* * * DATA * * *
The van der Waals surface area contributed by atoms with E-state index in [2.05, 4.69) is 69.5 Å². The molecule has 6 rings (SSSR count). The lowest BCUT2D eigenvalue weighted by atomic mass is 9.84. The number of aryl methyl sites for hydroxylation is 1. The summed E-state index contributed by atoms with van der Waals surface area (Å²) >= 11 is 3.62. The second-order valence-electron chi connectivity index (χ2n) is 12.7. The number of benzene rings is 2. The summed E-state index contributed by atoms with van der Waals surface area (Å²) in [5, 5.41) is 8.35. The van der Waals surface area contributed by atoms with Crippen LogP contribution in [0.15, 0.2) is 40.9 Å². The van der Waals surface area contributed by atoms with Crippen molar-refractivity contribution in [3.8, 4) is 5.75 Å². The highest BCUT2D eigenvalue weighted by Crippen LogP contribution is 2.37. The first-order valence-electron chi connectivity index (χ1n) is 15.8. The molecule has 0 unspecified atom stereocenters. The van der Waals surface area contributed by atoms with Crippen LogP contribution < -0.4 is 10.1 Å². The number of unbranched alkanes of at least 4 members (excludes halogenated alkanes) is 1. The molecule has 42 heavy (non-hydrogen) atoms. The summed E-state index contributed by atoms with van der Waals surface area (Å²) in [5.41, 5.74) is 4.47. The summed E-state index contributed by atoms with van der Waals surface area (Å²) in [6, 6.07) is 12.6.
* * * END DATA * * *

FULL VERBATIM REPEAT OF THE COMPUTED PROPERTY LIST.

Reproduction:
The van der Waals surface area contributed by atoms with E-state index in [2.05, 4.69) is 69.5 Å². The molecule has 6 rings (SSSR count). The lowest BCUT2D eigenvalue weighted by atomic mass is 9.84. The number of aryl methyl sites for hydroxylation is 1. The summed E-state index contributed by atoms with van der Waals surface area (Å²) >= 11 is 3.62. The second-order valence-electron chi connectivity index (χ2n) is 12.7. The number of benzene rings is 2. The summed E-state index contributed by atoms with van der Waals surface area (Å²) in [5, 5.41) is 8.35. The van der Waals surface area contributed by atoms with Crippen LogP contribution in [0.15, 0.2) is 40.9 Å². The van der Waals surface area contributed by atoms with Crippen molar-refractivity contribution in [3.8, 4) is 5.75 Å². The highest BCUT2D eigenvalue weighted by Crippen LogP contribution is 2.37. The first-order valence-electron chi connectivity index (χ1n) is 15.8. The molecule has 0 unspecified atom stereocenters. The van der Waals surface area contributed by atoms with Crippen LogP contribution < -0.4 is 10.1 Å². The number of unbranched alkanes of at least 4 members (excludes halogenated alkanes) is 1. The molecule has 42 heavy (non-hydrogen) atoms. The summed E-state index contributed by atoms with van der Waals surface area (Å²) in [5.41, 5.74) is 4.47. The summed E-state index contributed by atoms with van der Waals surface area (Å²) in [6, 6.07) is 12.6.